Two of my favorite records by him are Expressions (1978) and Portraits (1979). There are wonderful songs beyond the hits, such as “You’ve Got a Hold on Me,” “All I’m Missing Is You,” “It Only Rains on Me,” “Circle Driveway,” and “Woman You Should Be In Movies.” While Don Williams usually sang songs written by other folks, he penned a few through the years. One of my favorite songs he wrote is “You Get To Me.” Whenever I hear it, I have a strong desire to dance with my wife, preferably doing a two-step as the sun is setting.

Don Williams is linked to many fond memories growing up, such as sitting around the fireplace, listening to the radio, on cold winter nights. My mother and I would wash dishes while playing his records. His music always made her happy, and she would sing along, while tapping her feet. My parents would listen to his tapes while riding the motorcycle across the country. Late at night, driving through the Black Hills with friends, we would listen to a country radio station, relishing the times a Don Williams song would be played. When I have a really shitty day at work, I often put on a Don Williams record when I get home, as it helps me relax. I was able to see Don Williams perform three times. He always sat in a chair, surrounded by a few other musicians. Even on his last tour, his voice was still strong and filled with warmth. The Gentle Giant will always have a special place in my life.

Sunday, October 22, 2017

Oi Polloi, “Donald Trump—Fuck You”

By SoDak

Daily life is hard enough due to the constant degradation of life and the planet under the capital system. But now, everyday is a cluster fuck, given the putrid pile of shit wrapped in human flesh, known as Donald Trump. The constant media cycle surrounding this fuckin’ fascist is deafening. Thus, it is refreshing to hear a song, even if it is simple, express general rage related to this moment.

Oi Polloi, a Scottish punk rock band formed in the early 1980s, is dependable for such a situation. They play basic, straightforward punk rock, as heard on “Boot Down the Door.” They support direct action against racism, sexism, animal abuse, and fascism. Since the late 1980s, I have picked up their CDs, LPs, and seven inches whenever I come across them. A revolving cast of musicians has played in the band, which has influenced the sound. Nevertheless, the approach is the same—music that is in your face. I still get goosebumps when I hear the opening guitar on the song “The Right to Choose,” which is followed by “Victims of a Gas Attack” on the 1994 split seven inch with Blownapart Bastards. “Guilty” rails against class exploitation, calling for direct confrontation. “When Two Men Kiss,” from In Defence of Our Earth (1990), addressed the discrimination and violence associated with homophobia.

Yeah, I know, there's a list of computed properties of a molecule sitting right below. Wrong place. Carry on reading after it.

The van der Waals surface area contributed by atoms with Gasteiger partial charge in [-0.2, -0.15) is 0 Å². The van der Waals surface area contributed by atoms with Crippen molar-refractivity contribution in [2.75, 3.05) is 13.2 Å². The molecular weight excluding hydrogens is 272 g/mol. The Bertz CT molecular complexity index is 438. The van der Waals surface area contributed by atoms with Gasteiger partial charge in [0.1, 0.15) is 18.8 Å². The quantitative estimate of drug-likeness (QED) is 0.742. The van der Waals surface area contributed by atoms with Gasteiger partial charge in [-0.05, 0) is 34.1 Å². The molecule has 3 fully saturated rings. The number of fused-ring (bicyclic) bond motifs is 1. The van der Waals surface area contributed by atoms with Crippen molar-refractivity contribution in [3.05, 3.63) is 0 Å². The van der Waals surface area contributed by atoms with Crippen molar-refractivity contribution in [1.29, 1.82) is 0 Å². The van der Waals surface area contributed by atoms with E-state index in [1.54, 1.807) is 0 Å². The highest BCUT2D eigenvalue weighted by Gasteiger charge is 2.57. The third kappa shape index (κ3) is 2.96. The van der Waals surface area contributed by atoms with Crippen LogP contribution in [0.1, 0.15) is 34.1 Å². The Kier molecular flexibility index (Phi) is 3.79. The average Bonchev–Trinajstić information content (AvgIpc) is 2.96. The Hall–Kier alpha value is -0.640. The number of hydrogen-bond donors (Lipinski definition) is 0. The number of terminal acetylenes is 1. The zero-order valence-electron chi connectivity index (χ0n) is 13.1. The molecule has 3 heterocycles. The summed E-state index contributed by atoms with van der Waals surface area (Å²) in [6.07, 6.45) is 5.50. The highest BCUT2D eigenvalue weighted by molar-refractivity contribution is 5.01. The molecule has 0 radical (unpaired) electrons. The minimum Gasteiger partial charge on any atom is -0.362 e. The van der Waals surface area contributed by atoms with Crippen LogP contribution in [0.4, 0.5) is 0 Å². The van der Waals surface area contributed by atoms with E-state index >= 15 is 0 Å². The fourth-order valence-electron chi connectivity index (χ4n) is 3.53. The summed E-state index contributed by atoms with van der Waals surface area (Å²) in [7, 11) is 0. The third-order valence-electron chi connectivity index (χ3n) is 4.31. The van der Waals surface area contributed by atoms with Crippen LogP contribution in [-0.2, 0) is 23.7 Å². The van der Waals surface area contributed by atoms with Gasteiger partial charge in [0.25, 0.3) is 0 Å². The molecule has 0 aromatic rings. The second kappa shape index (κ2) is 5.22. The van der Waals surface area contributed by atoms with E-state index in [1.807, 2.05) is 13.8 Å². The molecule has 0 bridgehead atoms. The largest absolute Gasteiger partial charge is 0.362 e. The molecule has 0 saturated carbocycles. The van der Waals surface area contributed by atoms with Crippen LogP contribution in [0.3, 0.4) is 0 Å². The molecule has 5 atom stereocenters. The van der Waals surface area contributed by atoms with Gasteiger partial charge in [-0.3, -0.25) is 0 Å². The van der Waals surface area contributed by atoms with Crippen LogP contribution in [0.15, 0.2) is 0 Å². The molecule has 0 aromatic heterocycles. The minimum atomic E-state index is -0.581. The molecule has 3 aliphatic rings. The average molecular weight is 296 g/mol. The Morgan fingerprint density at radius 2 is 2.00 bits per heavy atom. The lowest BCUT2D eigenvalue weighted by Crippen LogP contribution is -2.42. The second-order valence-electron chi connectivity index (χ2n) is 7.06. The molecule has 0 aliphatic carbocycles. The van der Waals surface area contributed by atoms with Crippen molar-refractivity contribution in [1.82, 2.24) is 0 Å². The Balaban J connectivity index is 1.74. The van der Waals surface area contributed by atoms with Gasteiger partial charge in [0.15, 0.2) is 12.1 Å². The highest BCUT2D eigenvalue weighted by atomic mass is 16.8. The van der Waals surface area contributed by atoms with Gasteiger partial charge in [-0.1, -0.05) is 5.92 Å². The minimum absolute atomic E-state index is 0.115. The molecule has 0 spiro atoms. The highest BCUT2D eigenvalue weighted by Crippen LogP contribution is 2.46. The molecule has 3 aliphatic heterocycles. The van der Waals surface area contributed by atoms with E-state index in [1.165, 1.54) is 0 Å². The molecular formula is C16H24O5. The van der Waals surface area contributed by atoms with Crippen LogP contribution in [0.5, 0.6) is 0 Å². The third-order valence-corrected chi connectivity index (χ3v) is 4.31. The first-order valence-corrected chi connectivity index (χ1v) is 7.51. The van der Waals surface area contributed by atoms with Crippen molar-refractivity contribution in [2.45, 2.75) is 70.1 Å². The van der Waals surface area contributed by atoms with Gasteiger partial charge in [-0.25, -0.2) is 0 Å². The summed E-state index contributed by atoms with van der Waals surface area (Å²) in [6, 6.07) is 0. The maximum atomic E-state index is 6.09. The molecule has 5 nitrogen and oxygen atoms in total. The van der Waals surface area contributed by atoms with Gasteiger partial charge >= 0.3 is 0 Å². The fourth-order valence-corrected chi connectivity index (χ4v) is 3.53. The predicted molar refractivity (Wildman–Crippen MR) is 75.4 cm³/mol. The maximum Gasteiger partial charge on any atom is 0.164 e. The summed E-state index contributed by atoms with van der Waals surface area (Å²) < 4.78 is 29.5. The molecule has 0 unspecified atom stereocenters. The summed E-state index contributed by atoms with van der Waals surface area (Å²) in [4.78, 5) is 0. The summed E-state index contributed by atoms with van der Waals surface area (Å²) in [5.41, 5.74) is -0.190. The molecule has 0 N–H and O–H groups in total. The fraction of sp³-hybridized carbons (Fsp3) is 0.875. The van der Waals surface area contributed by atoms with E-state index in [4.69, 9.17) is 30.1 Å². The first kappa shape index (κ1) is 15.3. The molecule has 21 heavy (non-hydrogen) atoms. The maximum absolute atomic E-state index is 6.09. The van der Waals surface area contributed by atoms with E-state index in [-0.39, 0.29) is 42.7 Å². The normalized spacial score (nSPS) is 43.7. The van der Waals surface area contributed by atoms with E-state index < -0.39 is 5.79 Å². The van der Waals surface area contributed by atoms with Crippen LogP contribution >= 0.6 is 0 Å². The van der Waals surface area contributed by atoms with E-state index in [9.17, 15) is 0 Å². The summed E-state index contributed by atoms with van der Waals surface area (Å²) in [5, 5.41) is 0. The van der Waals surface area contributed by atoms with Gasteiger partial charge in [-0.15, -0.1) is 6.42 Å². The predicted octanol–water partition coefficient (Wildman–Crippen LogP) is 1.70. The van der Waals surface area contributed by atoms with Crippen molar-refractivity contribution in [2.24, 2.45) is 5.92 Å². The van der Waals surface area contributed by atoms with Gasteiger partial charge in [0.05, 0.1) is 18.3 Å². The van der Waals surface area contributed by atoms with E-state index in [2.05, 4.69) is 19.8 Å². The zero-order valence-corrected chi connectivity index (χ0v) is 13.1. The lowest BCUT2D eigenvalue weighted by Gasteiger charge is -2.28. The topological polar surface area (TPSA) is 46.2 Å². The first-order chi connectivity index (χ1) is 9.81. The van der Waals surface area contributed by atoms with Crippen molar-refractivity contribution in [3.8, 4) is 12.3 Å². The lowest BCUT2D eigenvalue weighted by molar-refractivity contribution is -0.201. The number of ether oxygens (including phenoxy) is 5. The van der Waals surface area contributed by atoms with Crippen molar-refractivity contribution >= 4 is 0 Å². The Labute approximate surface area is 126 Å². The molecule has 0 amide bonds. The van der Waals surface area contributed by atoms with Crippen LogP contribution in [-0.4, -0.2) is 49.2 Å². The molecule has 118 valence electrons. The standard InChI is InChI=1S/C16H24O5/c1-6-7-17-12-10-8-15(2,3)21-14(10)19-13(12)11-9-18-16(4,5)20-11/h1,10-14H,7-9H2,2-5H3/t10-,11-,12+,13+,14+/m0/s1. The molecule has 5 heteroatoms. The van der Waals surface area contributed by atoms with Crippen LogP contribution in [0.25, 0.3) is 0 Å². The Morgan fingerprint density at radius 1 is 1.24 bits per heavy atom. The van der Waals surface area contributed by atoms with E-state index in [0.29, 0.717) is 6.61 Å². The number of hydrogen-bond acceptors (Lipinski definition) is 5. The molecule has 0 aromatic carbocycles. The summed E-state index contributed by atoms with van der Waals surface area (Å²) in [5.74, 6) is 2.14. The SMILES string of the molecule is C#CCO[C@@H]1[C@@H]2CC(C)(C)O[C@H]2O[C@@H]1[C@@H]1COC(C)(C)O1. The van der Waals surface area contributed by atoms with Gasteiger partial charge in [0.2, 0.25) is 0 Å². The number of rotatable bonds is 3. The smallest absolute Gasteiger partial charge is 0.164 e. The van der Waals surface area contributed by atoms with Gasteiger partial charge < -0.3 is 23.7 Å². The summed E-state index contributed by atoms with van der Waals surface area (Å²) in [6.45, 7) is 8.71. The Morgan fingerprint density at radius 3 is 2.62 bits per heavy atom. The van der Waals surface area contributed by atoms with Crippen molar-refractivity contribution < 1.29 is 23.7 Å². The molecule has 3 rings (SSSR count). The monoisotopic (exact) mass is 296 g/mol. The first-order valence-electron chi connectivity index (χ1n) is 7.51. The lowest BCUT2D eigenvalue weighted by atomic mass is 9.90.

As part of their ongoing efforts to foster resistance to fascists, Oi Polloi have released a two-song seven inch, which includes the song “Donald Trump—Fuck You.” Rather than writing a song that tries to cover the long list of offences and atrocities of President Trump, they elected “to keep it short and simple.” Yes, “Donald Trump—Fuck You.” Repeat this over and over, until the shitbag is gone.

Wednesday, October 18, 2017

Charles Bradley (1948-2017)

By SoDak

Charles Bradley was the type of person you wanted to hug. Chances are if you met him, he would hug you, as he deeply appreciated the opportunity to share his music with fans. He lived much of his life in poverty, working odd jobs just trying to survive. He often performed as a James Brown impersonator. Late in life, he found moderate success with three strong retro-soul records. His first full-length record, No Time for Dreaming, was released in 2011. The record opens with the exceptional song, “The World (Is Going Up In Flames),” which hits the listener in the heart, given the beautiful soul sound and the lyrics that speak to the general disregard for humanity that is all too common today. Bradley’s voice is rough, but captures the emotional depth of the lyrics in each song. This debut also includes a cover of Neil Young’s “Heart of Gold,” with a wonderful vocal performance. He sang his heart out on each record. His most captivating songs touched upon his own struggles and experiences. I am particularly fond of “Strictly Reserved for You” from Victim of Love (2013) and “Good to Be Back Home,” “Nobody but You,” and his cover of Black Sabbath’s “Changes,” which serves as the title of his final record in 2016. At times, his voice has the power of Otis Redding, just with more age. Bradley was easily moved to tears, as he was compassionate and desired a more humane world. His music continues to serve as an open hand to connect to each other.